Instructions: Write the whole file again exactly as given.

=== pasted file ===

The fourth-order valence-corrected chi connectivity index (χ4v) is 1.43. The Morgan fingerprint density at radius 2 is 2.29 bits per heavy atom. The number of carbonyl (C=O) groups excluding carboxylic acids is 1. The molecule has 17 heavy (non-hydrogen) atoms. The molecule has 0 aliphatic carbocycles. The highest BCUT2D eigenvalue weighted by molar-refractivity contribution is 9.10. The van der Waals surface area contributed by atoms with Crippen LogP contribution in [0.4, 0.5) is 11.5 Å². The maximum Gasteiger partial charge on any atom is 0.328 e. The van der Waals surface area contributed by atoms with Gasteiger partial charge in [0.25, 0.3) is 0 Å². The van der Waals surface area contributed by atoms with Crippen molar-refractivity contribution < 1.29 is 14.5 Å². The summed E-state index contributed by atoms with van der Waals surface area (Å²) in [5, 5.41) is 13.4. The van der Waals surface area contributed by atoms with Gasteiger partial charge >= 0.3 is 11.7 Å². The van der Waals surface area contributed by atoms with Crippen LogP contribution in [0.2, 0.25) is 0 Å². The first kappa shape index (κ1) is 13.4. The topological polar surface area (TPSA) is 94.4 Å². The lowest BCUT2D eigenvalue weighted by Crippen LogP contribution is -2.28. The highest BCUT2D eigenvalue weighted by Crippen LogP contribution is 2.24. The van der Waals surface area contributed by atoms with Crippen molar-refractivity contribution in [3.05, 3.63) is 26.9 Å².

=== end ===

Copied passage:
The fourth-order valence-corrected chi connectivity index (χ4v) is 1.43. The Morgan fingerprint density at radius 2 is 2.29 bits per heavy atom. The number of carbonyl (C=O) groups excluding carboxylic acids is 1. The molecule has 17 heavy (non-hydrogen) atoms. The molecule has 0 aliphatic carbocycles. The highest BCUT2D eigenvalue weighted by molar-refractivity contribution is 9.10. The van der Waals surface area contributed by atoms with Crippen LogP contribution in [0.4, 0.5) is 11.5 Å². The maximum Gasteiger partial charge on any atom is 0.328 e. The van der Waals surface area contributed by atoms with Gasteiger partial charge in [0.25, 0.3) is 0 Å². The van der Waals surface area contributed by atoms with Crippen molar-refractivity contribution < 1.29 is 14.5 Å². The summed E-state index contributed by atoms with van der Waals surface area (Å²) in [5, 5.41) is 13.4. The van der Waals surface area contributed by atoms with Gasteiger partial charge >= 0.3 is 11.7 Å². The van der Waals surface area contributed by atoms with Crippen LogP contribution in [0.2, 0.25) is 0 Å². The first kappa shape index (κ1) is 13.4. The topological polar surface area (TPSA) is 94.4 Å². The lowest BCUT2D eigenvalue weighted by Crippen LogP contribution is -2.28. The highest BCUT2D eigenvalue weighted by Crippen LogP contribution is 2.24. The van der Waals surface area contributed by atoms with Crippen molar-refractivity contribution in [3.05, 3.63) is 26.9 Å².